What we did think was interesting, during our cruising, three (3) boat owners offered to trade straight across, there boat for ours. All three offers were very serious offers. And the boats were in good condition, actively being cruised and in the 37 to 41 foot range, and well known cruising boat makes.

I think the offers point to the condition a lot of full time cruisers find themselves in. We met many cruisers "trapped" on there boats! They sold everything to go cruising and now can't get back as the boat has lost value. Or the boat was in an area that made it just to hard to get back home. They are paying bills month after month for a boat they no longer want in a place they are tired of going to and can't get the price they think they have to get.

Greg
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  #94  
Old 10-02-2013
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Re: Offshore bluewater cruising - what sailboat would be best?

isn't the BCC 28 the boat that is based on the Pardey's Talesin?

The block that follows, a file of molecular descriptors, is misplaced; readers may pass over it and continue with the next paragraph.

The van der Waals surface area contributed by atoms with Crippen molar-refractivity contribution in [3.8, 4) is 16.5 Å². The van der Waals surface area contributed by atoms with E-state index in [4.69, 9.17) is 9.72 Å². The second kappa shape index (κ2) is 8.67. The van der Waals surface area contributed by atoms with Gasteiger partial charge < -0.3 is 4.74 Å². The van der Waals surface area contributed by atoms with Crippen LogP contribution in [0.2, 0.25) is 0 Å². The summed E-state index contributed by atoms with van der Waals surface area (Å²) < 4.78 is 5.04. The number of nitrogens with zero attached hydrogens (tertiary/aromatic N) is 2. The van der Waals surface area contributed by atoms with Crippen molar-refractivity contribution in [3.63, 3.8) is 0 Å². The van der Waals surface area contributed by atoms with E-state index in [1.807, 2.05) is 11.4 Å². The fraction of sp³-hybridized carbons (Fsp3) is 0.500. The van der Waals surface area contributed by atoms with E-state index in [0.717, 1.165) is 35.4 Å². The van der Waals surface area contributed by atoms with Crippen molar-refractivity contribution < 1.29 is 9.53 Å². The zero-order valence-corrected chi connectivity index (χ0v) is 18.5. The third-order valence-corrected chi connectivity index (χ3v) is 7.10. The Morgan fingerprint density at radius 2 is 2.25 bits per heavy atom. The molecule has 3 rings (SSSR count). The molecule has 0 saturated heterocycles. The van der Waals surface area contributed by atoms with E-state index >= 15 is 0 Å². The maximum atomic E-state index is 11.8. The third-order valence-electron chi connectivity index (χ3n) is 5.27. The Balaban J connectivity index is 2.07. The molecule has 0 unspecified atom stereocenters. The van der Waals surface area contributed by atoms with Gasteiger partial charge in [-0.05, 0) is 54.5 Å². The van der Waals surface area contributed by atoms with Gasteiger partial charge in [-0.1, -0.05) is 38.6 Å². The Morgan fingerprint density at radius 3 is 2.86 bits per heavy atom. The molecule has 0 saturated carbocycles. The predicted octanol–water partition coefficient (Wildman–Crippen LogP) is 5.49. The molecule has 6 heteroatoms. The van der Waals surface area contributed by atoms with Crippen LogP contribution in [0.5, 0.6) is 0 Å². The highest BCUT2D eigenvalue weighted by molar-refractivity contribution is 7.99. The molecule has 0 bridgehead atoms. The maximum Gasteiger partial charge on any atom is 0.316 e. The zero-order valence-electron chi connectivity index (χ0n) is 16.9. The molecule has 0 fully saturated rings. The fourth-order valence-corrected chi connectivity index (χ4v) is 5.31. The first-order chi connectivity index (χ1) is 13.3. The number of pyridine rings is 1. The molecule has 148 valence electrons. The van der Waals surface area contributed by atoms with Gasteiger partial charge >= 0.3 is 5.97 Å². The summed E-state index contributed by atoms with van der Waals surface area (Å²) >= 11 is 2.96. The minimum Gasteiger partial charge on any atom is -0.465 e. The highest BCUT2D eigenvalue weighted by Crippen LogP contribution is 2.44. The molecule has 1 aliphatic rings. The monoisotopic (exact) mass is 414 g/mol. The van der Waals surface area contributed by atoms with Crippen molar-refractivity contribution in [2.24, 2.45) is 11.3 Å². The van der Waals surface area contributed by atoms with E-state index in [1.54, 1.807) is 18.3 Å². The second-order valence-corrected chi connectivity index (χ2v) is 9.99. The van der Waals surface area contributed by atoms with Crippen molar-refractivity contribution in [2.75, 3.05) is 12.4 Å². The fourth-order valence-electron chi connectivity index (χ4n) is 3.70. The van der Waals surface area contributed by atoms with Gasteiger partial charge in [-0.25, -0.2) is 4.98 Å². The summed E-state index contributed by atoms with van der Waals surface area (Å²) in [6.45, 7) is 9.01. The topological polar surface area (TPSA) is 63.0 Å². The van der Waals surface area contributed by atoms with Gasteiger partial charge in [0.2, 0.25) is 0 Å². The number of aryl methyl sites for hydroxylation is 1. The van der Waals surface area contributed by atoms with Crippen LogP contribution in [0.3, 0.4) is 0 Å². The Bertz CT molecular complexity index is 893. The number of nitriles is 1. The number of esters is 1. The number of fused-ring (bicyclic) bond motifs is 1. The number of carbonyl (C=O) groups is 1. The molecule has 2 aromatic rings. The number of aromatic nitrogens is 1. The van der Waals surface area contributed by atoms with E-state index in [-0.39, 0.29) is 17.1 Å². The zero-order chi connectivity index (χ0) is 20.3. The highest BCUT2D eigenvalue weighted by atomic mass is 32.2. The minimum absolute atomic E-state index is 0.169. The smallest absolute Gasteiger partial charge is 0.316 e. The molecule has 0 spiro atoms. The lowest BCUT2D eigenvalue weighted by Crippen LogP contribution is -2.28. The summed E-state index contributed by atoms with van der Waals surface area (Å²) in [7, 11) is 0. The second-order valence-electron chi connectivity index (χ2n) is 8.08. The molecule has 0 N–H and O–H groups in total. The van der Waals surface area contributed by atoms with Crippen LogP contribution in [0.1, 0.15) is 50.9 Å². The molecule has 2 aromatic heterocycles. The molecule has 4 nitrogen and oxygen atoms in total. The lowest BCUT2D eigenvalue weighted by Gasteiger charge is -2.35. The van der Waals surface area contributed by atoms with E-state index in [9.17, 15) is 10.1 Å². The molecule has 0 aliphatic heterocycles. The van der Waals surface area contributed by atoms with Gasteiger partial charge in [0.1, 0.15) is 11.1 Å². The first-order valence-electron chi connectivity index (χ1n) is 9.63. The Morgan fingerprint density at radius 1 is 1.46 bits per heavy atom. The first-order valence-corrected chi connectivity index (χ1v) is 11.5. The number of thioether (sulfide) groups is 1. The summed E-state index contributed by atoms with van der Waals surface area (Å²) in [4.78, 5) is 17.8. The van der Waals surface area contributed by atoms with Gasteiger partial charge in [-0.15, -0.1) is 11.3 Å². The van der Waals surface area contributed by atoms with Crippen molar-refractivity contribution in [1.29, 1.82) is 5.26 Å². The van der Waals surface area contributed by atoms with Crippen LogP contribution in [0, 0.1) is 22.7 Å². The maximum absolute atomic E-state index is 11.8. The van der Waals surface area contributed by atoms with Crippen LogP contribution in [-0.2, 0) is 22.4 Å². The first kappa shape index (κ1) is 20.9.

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  #95  
Old 10-02-2013
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Re: Offshore bluewater cruising - what sailboat would be best?

Quote:
Originally Posted by mad_machine View Post
isn't the BCC 28 the boat that is based on the Pardey's Talesin?
More like TALIESIN was based upon the design of Lyle Hess, a couple of years after he drew the BCC...

Lyle C. Hess , Yacht Designer Profile : Bluewaterboats.org
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  #96  
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Re: Offshore bluewater cruising - what sailboat would be best?

Quote:
Originally Posted by sailpower View Post
Dave, I know that you are an accomplished offshore sailor but east coast of US to Bermuda is “barely” bluewater? To be fair, it kind of depends don’t you think?
I’ve done it twice and yes, it’s not all that far distance wise but the gulf stream factor can certainly be a multiplier.

I understand your criterion of weather forecasting window but we don’t have Hawaii as a destination like the left coasters do.
Yeah, I was a bit surprised by that comment as well... Using his criteria, I suppose it could be said Sydney-Hobart is not even close to being bluewater, as well :-)

Sailing from the NE to Bermuda is certainly 'bluewater' enough for me...

Particularly in November or December... :-)


jameswilson29 and TJC45 like this.